Locks Law said all of the firms applying for those fees had to submit their time sheets to Seeger for him to review, but Seeger’s own records were only ever reviewed in camera by Judge Brody.  After approving more hours for his firm than any other, and awarding a higher lodestar multiple — a common calculation used by law firms to determine fees in many instances — for those hours than to any other firm, Seeger ultimately received about $52 million of the initial $85 million payout from the fund.  His firm has since received $8 million more, and is waiting on Judge Brody to approve more than $4 million on top of that, for a total of nearly $65 million.

Meanwhile, Locks Law has received less than $5 million in common benefit fees thus far, despite representing more than 1,000 players in the litigation compared to Seeger’s 20-or-so clients, a common point of contention raised by many other lawyers involved in the case.  Locks Law says Seeger seized on an interview Gene Locks gave to Bloomberg Businessweek for a 2013 article that “infuriated the NFL” as a reason to justify the low lodestar multiple given to Locks Law, but in its brief the firm said that explanation was “not credible.”

Lance Lubel of Lubel Voyles claims he was cut out of the CBF fees entirely because he objected to the settlement, something he's done frequently, even though his earlier complaints about the deal’s language led to significant safeguards being put in place to protect retired players.  Lubel echoed many of Locks Laws’ concerns with Seeger’s role in the CBF distribution, but went one step further by also challenging a 5% holdback that’s currently applied to each successful monetary award and a 22% fee cap Judge Brody imposed on attorneys representing retired players.

The 5% holdback is being set aside, and Judge Brody has said she’ll rule at a later date on whether or not to tap those funds to continue paying CBF fees for the implementation of the 65-year-long program, money that would presumably only be available to Seeger after Judge Brody axed the other class counsel firms in May.  Lubel said the $112.5 million should be enough money to compensate the lead firms over the entire course of the settlement’s lifespan.

As to the 22% cap on attorney fees, which works out to 17% after the holdback is applied, Lubel said Judge Brody “has, in the spirit of helping class members, gutted their chances of qualifying for an award through the claims process.”  That’s because many retired players require expensive medical tests before they can qualify for an award, and the price of those exams can easily reach $10,000 or more.  For various reasons, a player’s attorney is often the only party willing and able to front those funds, Lubel said.  But artificially capping their fees at a relatively low 17% rate makes them less willing to spend that money to get the ball rolling on a client’s claim, he continued.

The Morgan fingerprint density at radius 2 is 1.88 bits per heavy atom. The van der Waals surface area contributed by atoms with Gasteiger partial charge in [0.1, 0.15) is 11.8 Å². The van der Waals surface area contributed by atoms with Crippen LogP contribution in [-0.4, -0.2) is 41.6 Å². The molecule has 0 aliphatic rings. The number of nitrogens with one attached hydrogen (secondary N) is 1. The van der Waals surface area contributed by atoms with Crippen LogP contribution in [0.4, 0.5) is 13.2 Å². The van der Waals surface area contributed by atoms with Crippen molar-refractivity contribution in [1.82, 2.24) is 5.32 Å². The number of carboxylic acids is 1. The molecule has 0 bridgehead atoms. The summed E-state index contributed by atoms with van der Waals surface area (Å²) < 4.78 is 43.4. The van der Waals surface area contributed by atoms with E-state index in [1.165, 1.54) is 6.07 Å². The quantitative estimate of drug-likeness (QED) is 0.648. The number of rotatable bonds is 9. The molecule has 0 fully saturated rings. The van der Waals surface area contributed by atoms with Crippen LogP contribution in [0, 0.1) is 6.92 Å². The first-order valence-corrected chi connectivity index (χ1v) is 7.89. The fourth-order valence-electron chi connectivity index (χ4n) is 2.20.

The case is In re: National Football Players' Concussion Injury Litigation, case number 18-2012, in the U.S. Court of Appeals for the Third Circuit.

Judge Scrutinizes $68M Fee Request in Wells Fargo Settlement

August 2, 2019

A recent The Recorder story by Alaina Lancaster, “Judge Scrutinizes Plaintiffs’ $68M Fee Request in Wells Fargo Settlement,” reports that disputes over $68 million in attorney fees in a $240 million class action settlement against Wells Fargo & Co. have spurred a federal judge to consider setting new precedents for contract lawyer fees.  In a fairness hearing, U.S. District Judge Jon Tigar of the Northern District of California took issue with a motion for attorney fees filed by San Francisco’s Lieff Cabraser.  The case involves a settlement with Wells Fargo shareholders over the financial institution’s widespread opening of unauthorized accounts to reach sales quotas and artificially inflate the company’s stock.

As co-lead counsel in the litigation dating back two years, Lieff Cabraser had calculated a fee for its contract attorneys that was about nine times higher than the attorney’s rate.  Tigar suggested to Richard M. Heimann of Lieff Cabraser that contract attorney fees should be no different than a plane ticket and calculated as a cost.  With no law or ruling that reflects such a shift in procedure, Heimann asked how it was fair that his team’s fees should suffer because the judge wanted to change the rules.  “If I think that should be the rule, how could I ever do that without an order?” Tigar responded.

Co-lead plaintiffs Fire & Police Pension Association of Colorado and the City of Birmingham Retirement & Relief System represented a class of shareholders who brought the suit to hold Wells Fargo’s directors accountable for putting “unrelenting pressure” on sales members to cross-sell eight products per account holder, resulting in the creation of falsified accounts, according to the consolidated complaint.  Saxena White in Boca Raton, Florida, is co-lead plaintiffs counsel alongside Lieff Cabraser.

The judge thanked Ted Frank of the Hamilton Lincoln Law Institute’s Center for Class Action Fairness for raising the issue in his motion opposing the attorney fees.  Frank pointed out that the co-lead counsel paid contract attorneys between $40 and $50 an hour but requested about $415 an hour to cover their investment.  “The unreasonableness of co-lead counsel’s fee request is confirmed by the lodestar crosscheck,” Frank wrote in his opposition to the motion.  “Using these rates, the lodestar figure is exaggerated by at least $5.5 million, but the precise amount is unclear due to counsel’s failure to submit daily billing records.  This means the lodestar multiplier is actually about 4.04.”

Heimann argued that the work and the overhead costs for staff and contract employees are the same in regard to training, supervision and providing workspaces.  Tigar said the law firm wouldn’t contract out staff if it weren’t more profitable.  “Are you telling me with a straight face that you don’t make more money on contract lawyers?” the judge asked.